> typedef typename list<T>::size_type size_type ;
    > typedef typename list<T>::iterator iterator ;
    >


    Why would these be private?

    > protected :
    > void range_check ( size_type n ) const
    > {
    > if ( n >= this->size() ) throw std::eek:ut_of_range ( "randomlist index out of range" ) ;
    > }
    >
    > public :
    > // element access
    > // this is what is missing from list
    >
    > reference operator [] ( size_type n )
    > {
    > iterator it = this->begin() ;
    > std::advance ( it, n ) ;
    > return *it ;
    > }
    >
    > const_reference operator [] ( size_type n ) const
    > {
    > iterator it = this->begin() ;
    > std::advance ( it, n ) ;
    > return *it ;
    > }
    >
    > reference at ( size_type n )
    > {
    > range_check ( n ) ;
    > return (*this)[n] ;
    > }
    >
    > const_reference at ( size_type n ) const
    > {
    > range_check ( n ) ;
    > return (*this)[n] ;
    > }
    > } ;
    >
    > } // namespace std
    >
    > --- randomlist-test.cpp ---



    --
    Ian Collins
     
    Ian Collins, Apr 22, 2013
    #2
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  3. On Monday, April 22, 2013 6:52:53 AM UTC+5:30, Ian Collins wrote:
    > What is more important to you, efficient inserts, or efficient random
    > access? That call is what usually determines which container type best
    > fits your needs.


    I understand: if efficient random access was an issue I'd be using deque. OK I have a question about deque but I'll ask that separately.

    > > namespace std

    > You shouldn't be adding your own types to std.


    OK.

    > > class randomlist : public list<T>

    >
    > Deriving publicly from standard containers is invariably a bad idea. If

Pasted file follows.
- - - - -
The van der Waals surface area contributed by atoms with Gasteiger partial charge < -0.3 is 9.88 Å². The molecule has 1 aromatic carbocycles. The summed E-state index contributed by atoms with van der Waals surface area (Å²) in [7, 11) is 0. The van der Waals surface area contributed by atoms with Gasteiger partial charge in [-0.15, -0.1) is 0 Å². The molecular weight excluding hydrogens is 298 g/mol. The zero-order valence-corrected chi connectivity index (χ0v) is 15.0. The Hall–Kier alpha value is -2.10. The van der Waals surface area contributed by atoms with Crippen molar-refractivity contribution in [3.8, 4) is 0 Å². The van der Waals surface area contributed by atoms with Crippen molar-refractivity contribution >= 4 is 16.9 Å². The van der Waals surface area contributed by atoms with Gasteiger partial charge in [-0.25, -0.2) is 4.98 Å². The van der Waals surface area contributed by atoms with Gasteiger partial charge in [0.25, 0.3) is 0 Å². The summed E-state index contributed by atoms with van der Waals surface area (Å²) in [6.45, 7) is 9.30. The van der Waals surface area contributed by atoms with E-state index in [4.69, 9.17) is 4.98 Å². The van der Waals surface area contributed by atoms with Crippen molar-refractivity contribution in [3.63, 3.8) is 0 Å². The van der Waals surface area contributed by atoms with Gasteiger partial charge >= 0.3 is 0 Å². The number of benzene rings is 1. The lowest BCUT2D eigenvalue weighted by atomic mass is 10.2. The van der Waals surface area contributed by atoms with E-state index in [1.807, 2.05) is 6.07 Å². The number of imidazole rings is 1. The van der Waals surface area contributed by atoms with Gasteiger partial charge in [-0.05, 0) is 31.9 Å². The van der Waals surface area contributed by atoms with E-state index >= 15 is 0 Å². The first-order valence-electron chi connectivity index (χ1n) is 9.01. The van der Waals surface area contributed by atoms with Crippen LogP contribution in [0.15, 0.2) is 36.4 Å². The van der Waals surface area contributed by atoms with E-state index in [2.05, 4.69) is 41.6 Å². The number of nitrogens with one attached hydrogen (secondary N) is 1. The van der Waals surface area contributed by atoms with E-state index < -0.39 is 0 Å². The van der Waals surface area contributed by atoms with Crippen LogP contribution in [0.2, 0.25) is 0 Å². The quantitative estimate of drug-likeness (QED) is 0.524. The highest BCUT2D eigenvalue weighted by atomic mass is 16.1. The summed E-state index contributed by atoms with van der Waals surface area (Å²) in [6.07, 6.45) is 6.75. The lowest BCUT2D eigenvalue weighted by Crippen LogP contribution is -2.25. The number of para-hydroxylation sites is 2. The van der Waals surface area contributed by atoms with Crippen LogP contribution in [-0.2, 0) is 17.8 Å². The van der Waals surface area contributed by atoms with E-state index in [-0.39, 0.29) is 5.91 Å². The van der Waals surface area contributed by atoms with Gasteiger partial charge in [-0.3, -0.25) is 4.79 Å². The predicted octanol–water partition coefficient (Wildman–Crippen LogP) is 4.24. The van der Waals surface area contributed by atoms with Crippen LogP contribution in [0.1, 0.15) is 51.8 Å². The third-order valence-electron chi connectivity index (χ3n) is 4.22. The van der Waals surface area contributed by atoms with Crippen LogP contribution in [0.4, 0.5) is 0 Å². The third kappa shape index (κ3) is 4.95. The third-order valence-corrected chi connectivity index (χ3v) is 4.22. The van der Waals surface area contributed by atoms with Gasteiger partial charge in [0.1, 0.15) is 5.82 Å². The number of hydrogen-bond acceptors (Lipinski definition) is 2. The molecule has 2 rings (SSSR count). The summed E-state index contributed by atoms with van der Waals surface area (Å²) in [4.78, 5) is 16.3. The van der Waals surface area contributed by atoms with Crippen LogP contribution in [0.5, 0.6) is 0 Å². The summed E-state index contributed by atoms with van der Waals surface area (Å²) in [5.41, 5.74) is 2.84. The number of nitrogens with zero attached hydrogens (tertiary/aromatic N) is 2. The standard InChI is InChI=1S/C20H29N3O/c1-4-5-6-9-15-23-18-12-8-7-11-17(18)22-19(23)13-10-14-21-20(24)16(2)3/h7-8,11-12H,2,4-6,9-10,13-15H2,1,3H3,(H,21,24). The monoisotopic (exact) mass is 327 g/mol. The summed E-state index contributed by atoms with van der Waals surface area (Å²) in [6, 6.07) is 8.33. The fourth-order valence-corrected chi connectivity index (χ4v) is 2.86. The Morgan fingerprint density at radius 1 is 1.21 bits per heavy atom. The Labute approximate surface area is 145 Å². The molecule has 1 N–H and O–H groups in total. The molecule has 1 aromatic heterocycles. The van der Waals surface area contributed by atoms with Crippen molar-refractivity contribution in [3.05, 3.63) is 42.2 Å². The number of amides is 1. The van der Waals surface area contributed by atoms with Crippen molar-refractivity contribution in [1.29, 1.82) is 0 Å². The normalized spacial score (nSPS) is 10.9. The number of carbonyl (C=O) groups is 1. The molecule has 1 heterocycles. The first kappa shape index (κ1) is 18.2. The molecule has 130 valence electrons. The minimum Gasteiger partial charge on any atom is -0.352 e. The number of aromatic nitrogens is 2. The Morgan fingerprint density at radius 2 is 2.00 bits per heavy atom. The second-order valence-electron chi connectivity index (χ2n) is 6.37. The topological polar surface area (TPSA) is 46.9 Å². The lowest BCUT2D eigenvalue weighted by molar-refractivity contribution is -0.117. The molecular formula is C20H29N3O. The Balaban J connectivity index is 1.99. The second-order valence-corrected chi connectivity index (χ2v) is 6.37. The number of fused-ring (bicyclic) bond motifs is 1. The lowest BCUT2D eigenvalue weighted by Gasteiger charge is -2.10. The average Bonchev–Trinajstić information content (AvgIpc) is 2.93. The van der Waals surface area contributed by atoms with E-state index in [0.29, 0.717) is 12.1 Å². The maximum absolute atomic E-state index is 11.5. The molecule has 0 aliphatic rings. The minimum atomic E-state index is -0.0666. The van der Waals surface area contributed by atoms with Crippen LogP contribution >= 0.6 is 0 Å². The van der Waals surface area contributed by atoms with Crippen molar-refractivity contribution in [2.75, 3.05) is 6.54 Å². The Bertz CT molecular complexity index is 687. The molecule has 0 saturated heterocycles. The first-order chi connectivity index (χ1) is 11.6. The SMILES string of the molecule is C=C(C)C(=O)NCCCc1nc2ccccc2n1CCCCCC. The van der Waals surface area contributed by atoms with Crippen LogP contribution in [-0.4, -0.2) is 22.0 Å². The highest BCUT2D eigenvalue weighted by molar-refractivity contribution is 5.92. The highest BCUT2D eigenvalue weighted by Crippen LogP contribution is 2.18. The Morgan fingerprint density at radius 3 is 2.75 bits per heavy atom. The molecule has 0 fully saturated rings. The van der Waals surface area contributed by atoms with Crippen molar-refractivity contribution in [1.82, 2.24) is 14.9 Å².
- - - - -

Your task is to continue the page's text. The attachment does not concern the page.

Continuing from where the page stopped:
> you need to specialise one, you are better off using it as a private base..


    Can you explain *why* public inheritance from STL containers is bad?

    > > typedef typename list<T>::reference reference ;
    > > typedef typename list<T>::const_reference const_reference ;
    > > typedef typename list<T>::size_type size_type ;
    > > typedef typename list<T>::iterator iterator ;

    >
    > Why would these be private?


    Oh, I didn't intend to make them private. Actually first I didn't write these lines at all, assuming that the typedef-s from the base class would propagate, but both GCC and CLang gave me "* does not name a type" errors. Why wouldn't they propagate, though, given that I'm doing public inheritance and those are public typedefs?!

    Shriramana SHarma.
     
    Shriramana Sharma, Apr 22, 2013
    #3
  4. Shriramana Sharma

    SG Guest

    On Apr 22, 10:13 am, Andy Champ wrote:
    > [...]
    > What you might like to consider (and I've seen this before somewhere,
    > possibly boost?) is a collection of collections. Have a vector of
    > vectors, and put a few hundred of your objects in each of the child
    > vectors. You'll get fast iteration (usual case defers to vector's
    > iterator) not too slow insertion (either you grow a child vector, or you
    > split it at the insertion point - you don't have to copy the whole lot)
    > and faster random access that your suggestion - which will be linear time
     
    SG, Apr 22, 2013
    #4